• “The market is just trying to grasp for news and it’s prone to overcompensate for the news, whether it’s good news or bad news. We’re just at that point in the cycle where we think there’s still the high likelihood for potential downward trajectory of stocks as we head into 2023,” said Sandi Bragar, chief client officer at Aspiriant.

🛢Oil: Oil prices fell more than 1% on Wednesday as Russian oil shipments to Hungary resumed and surging COVID cases in China weighed on sentiment. US crude settled at US$85.59, and Brent fell to US$92.86 per barrel.

👛Bitcoin: At the time of writing, Bitcoin is down 1.94% to US$16,552.40.

💣Oil tanker hit by drone strike: An oil tanker linked to an Israeli billionaire was struck by a bomb-carrying drone off the coast of Oman as tensions rise between Israel and Iran. The attack happened on Tuesday night, but no one was injured. An anonymous Israeli official told AP News Iran was responsible, but Iran has not commented on the incident.

🗞Fake news: A false claim that Iran has sentenced thousands of protesters to death went viral after the first death sentence for a protester was announced. An infographic circulated widely on social media – IG specifically – falsely says that 15,000 protesters have been sentenced to death in Iran. It was shared by major public figures, including Viola Davis, Sophie Turner and Canadian Prime Minister Justin Trudeau.

📢Iranian shopkeepers strike: On Tuesday, shopkeepers in Iran started a strike for the third anniversary of a violent crackdown on protests against fuel price rises that resulted in hundreds of deaths. This comes as protests are ongoing against the government after the death of Mahsa Amini. The strikes are expected to fuel current protests even more.

🕊Turkey pushes for peace talks: Turkey is pushing for peace talks between Russia and Ukraine, as it's friendly with both nations. The country is hoping to build on recent diplomacy, like resuming the grain deal. A NATO ally, Turkey, is neutral in the war, both pro-Ukrainian and not anti-Russian.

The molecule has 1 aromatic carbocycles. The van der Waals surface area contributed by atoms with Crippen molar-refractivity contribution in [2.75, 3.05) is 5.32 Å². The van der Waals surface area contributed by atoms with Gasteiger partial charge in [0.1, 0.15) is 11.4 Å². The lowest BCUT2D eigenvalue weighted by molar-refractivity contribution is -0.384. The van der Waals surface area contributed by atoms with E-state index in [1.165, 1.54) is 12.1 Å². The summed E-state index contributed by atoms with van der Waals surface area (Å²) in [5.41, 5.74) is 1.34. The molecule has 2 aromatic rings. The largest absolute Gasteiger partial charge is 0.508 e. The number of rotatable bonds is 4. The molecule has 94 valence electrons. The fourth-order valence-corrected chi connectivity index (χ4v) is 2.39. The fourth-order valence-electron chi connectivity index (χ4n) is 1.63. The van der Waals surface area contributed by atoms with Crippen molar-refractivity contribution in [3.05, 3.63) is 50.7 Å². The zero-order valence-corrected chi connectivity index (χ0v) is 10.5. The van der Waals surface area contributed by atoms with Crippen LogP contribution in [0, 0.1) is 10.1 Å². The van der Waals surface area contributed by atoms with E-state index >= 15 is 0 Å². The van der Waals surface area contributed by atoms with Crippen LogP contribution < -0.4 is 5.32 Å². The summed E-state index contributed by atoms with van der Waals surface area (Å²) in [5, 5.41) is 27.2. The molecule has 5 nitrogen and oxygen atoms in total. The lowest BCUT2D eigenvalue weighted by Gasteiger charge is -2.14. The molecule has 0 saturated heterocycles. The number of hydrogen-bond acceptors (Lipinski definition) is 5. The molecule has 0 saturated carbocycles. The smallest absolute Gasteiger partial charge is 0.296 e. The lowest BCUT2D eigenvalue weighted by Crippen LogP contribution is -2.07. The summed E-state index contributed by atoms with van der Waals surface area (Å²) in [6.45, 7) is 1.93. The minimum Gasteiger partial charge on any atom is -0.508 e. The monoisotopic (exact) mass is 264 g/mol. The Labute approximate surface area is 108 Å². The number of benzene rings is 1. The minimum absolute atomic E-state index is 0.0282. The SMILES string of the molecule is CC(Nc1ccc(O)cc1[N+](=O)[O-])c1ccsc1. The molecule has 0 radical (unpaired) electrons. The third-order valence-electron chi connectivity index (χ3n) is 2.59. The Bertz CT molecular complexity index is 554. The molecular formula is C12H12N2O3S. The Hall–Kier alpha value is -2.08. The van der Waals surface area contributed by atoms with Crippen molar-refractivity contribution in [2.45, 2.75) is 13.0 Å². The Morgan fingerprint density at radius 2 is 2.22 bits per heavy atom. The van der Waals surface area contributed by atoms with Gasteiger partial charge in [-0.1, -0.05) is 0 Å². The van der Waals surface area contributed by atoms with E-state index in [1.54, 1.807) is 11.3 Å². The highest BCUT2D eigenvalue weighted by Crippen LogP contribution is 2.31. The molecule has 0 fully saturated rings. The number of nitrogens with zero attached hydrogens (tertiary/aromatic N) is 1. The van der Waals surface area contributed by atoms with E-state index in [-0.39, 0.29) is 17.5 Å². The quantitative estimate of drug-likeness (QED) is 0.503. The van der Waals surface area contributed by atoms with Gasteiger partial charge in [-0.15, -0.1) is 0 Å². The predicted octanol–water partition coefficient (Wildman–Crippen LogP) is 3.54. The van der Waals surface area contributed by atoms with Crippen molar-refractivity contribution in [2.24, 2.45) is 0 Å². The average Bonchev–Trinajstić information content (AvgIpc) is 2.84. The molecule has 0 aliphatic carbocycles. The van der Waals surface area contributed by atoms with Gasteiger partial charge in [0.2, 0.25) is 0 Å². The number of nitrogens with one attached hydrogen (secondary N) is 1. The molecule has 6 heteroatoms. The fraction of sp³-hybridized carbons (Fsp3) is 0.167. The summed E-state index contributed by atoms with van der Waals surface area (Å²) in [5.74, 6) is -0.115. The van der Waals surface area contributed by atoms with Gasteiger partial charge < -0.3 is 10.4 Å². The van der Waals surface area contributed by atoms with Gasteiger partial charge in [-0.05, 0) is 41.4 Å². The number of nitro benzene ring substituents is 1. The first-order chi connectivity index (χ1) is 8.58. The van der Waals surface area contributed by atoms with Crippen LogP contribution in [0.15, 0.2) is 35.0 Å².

🏎Tesla pay trial: Tesla and Twitter CEO Elon Musk is in court this week to defend his 2018 pay package from Tesla, created by its board of directors. It was worth almost US$56 billion – the biggest compensation package for an individual from a public company. Tesla shareholders think Musk exploited his control over the company and its board for the package to "fund his personal ambition to colonize Mars."

🏡Home price drop in China: China's new home prices are falling at their fastest pace in over seven years, with authorities boosting support for the sector recently. New home prices slid 1.6% year-on-year in October after a 1.5% drop in September. This is the biggest annual drop since 2015.

💉Omicron booster: American biotech company Moderna announced that a booster dose of its bivalent COVID vaccine is more effective against two different versions of the omicron variant compared with a booster shot of its original formula. American pharmaceutical company Pfizer and its German partner BioNTech had similar news about their own bivalent booster shot earlier this month.

👨‍🍳Earliest signs of cooking: Researchers are now suggesting that human beings could've been cooking food hundreds of thousands of years earlier than previously thought. They found the 780,000-year-old remains of a big fish, which had signs of being cooked over low heat. Past evidence of cooking is from about 170,000 BC.

🍄Mushroom computer chips: New research shows that mushroom skins might be a good biodegradable alternative to some plastics used in technology, like batteries and computer chips, making them more sustainable.

🐘Curious baby elephant: A baby elephant couldn't keep its trunk to itself during a Kenyan news reporter's broadcast. Yes, that's it. A baby elephant interrupts the news. What else do you want? Just watch it already.


Written and put together by Joey Fung, Vanessa Wolosz, and Christine Dulion